What is Squab?
For the majority of us, the word “squab” is only used when mistaking the word used for a non-magical person born to a wizard (squib) in Harry Potter books. However, the real meaning of squab is actually very different – especially given that you can cook one but really shouldn’t be cooking the other. This article is all about the former, where we give you all the information about what squab is and answer all your most frequently asked questions about pigeon meat.
What Is Squab?
A squab bird is a young pigeon that has never flown before, also referred to as a fledgling. While squab meat may not always sound appealing, this is often because the pigeon is usually thought of as an annoying “flying rat” that likes to swoop low in major cities. In fact, these are rock doves – a relative of the pigeon – and are definitely not as appealing as their pigeon counterparts. Instead, squab meat was one of the first domesticated poultries in the world and has been known, all over the world, as being a delicacy.
A Brief History of Squab
Preceding chickens, squab is believed to have been used since the ancient Egyptians as a great source of food. These young birds first became known as a reliable source of protein that was easy to come by and cheap to buy. That said, it soon became known for it’s delicate taste and ended up in some of the most important courses for the most important upper-class citizens, across the world.
Squab farming was easy, with little to no maintenance required, as the main work required is to simply harvest the nest of adult pigeons. These days, the majority of squab breeding happens in the US, particularly around California and South Carolina – and finding the younger pigeons is an easy task, too. All the farmer needs to do is give the crates a shake and those who fly away are simply too old to be considered a squab bird.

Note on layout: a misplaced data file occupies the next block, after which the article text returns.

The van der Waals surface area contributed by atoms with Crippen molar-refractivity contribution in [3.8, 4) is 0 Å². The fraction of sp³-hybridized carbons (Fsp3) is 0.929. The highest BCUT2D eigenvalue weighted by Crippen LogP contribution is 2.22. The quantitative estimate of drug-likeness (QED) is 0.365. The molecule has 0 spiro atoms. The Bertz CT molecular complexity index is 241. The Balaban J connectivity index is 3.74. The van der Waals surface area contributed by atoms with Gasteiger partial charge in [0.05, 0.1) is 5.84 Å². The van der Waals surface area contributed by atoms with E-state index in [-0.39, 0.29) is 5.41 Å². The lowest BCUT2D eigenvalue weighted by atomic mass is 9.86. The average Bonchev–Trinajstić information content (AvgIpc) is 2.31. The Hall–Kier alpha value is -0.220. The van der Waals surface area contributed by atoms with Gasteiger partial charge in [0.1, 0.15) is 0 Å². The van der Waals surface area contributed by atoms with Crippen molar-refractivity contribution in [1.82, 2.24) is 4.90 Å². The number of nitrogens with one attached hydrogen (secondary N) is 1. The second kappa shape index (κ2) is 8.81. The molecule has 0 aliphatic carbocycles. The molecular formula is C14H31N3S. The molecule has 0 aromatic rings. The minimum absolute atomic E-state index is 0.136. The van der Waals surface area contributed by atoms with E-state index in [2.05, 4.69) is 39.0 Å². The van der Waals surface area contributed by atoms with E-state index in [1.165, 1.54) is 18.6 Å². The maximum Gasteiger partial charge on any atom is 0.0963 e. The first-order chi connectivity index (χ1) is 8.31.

Squab Meat Nutritional Information
For every hundred grams of squab meat, the nutritional information is as follows:
- Calories 213
- Total Fat 13 g
- Saturated fat 3.7 g
- Cholesterol 116 mg
- Sodium 57 mg
- Potassium 256 mg
- Protein 24 g
While the squab meat is relatively high in fat, many people feel that the delicate flavor is worth the added calories, especially as so little is saturated fat. You can also see that squab is very high in protein, meeting nearly half of the recommended daily intake of this in a relatively small amount. They’re also a great source of vitamins and minerals, providing as much as 30% of your recommended daily intake, as you can see below.
- Vitamin A 1%
- Vitamin C 4%
- Calcium 1%
- Iron 32%
- Vitamin D 1%
- Vitamin B-6 30%
- Cobalamin 6%
- Magnesium 6%
What Does Squab Taste Like?
The squab taste, like most poultry, comes from the feeding regime given when being raised. In the same way that a corn-fed chicken will have a deeper range of flavors and more nutty quality, a squab bird will have a different taste depending on what it has been fed. For this reason, farmers take great pride in their ability to produce fresh-tasting squab meat.
Squab can also be cooked in a variety of ways, unlike the more well-known poultry of chicken, and can even be served rare. This allows squab meat to be more open to different cooking techniques to boot. Thus, the taste of squab can vary wildly between farm and restaurant, as well the chef – particularly if marinated, although many would consider this nothing short of a crime.
Overall, however, the best way to describe the taste and texture of squab meat is to call it somewhat of a cross between the dark, oyster meat of the chicken and the breast of the duck. It has many of the same qualities, being that the texture is extremely delicate since the squab lacks the fibrous nature of older birds while being full of flavor.
What’s the Difference Between Pigeon and Squab?
As you can imagine, those in the food industry can be a little precious about naming squab “pigeon meat” and, given the effort that goes into making good quality squab meat, this is understandable. However, the main difference between pigeon and squab is the age of the bird before being killed and cooked. Often, squab will be between 4 to 6 weeks old, and therefore lacks the tougher, more fibrous meat of pigeon.